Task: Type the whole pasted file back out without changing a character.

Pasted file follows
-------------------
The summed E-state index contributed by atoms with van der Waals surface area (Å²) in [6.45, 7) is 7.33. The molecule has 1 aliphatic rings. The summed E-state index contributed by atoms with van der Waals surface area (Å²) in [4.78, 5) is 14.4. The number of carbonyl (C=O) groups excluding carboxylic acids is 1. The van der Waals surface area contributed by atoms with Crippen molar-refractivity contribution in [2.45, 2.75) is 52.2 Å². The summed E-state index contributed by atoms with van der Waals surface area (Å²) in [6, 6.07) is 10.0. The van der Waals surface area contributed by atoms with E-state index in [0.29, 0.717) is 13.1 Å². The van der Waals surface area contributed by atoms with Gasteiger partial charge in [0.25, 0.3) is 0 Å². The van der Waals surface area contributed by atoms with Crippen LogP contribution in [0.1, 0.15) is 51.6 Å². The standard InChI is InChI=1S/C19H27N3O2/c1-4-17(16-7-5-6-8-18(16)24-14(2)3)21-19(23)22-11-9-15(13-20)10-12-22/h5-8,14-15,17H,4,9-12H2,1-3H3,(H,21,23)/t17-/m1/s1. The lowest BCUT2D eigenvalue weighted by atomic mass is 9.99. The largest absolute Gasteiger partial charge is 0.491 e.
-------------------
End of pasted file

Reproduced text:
The summed E-state index contributed by atoms with van der Waals surface area (Å²) in [6.45, 7) is 7.33. The molecule has 1 aliphatic rings. The summed E-state index contributed by atoms with van der Waals surface area (Å²) in [4.78, 5) is 14.4. The number of carbonyl (C=O) groups excluding carboxylic acids is 1. The van der Waals surface area contributed by atoms with Crippen molar-refractivity contribution in [2.45, 2.75) is 52.2 Å². The summed E-state index contributed by atoms with van der Waals surface area (Å²) in [6, 6.07) is 10.0. The van der Waals surface area contributed by atoms with E-state index in [0.29, 0.717) is 13.1 Å². The van der Waals surface area contributed by atoms with Gasteiger partial charge in [0.25, 0.3) is 0 Å². The van der Waals surface area contributed by atoms with Crippen LogP contribution in [0.1, 0.15) is 51.6 Å². The standard InChI is InChI=1S/C19H27N3O2/c1-4-17(16-7-5-6-8-18(16)24-14(2)3)21-19(23)22-11-9-15(13-20)10-12-22/h5-8,14-15,17H,4,9-12H2,1-3H3,(H,21,23)/t17-/m1/s1. The lowest BCUT2D eigenvalue weighted by atomic mass is 9.99. The largest absolute Gasteiger partial charge is 0.491 e.